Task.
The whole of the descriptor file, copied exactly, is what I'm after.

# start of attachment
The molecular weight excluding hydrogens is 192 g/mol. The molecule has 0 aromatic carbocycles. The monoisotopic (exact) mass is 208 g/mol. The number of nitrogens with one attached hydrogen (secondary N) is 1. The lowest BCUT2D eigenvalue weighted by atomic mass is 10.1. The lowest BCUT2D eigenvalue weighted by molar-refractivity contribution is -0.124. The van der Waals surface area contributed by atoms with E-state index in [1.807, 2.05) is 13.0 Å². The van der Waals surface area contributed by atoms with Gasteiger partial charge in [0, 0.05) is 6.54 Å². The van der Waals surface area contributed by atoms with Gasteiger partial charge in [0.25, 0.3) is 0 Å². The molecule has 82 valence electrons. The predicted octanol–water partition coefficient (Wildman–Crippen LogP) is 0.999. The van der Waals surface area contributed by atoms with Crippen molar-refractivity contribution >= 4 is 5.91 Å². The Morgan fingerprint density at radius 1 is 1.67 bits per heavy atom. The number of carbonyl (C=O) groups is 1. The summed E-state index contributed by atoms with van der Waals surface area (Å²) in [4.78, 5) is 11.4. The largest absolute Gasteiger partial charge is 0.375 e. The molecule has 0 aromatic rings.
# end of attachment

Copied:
The molecular weight excluding hydrogens is 192 g/mol. The molecule has 0 aromatic carbocycles. The monoisotopic (exact) mass is 208 g/mol. The number of nitrogens with one attached hydrogen (secondary N) is 1. The lowest BCUT2D eigenvalue weighted by atomic mass is 10.1. The lowest BCUT2D eigenvalue weighted by molar-refractivity contribution is -0.124. The van der Waals surface area contributed by atoms with E-state index in [1.807, 2.05) is 13.0 Å². The van der Waals surface area contributed by atoms with Gasteiger partial charge in [0, 0.05) is 6.54 Å². The van der Waals surface area contributed by atoms with Gasteiger partial charge in [0.25, 0.3) is 0 Å². The molecule has 82 valence electrons. The predicted octanol–water partition coefficient (Wildman–Crippen LogP) is 0.999. The van der Waals surface area contributed by atoms with Crippen molar-refractivity contribution >= 4 is 5.91 Å². The Morgan fingerprint density at radius 1 is 1.67 bits per heavy atom. The number of carbonyl (C=O) groups is 1. The summed E-state index contributed by atoms with van der Waals surface area (Å²) in [4.78, 5) is 11.4. The largest absolute Gasteiger partial charge is 0.375 e. The molecule has 0 aromatic rings.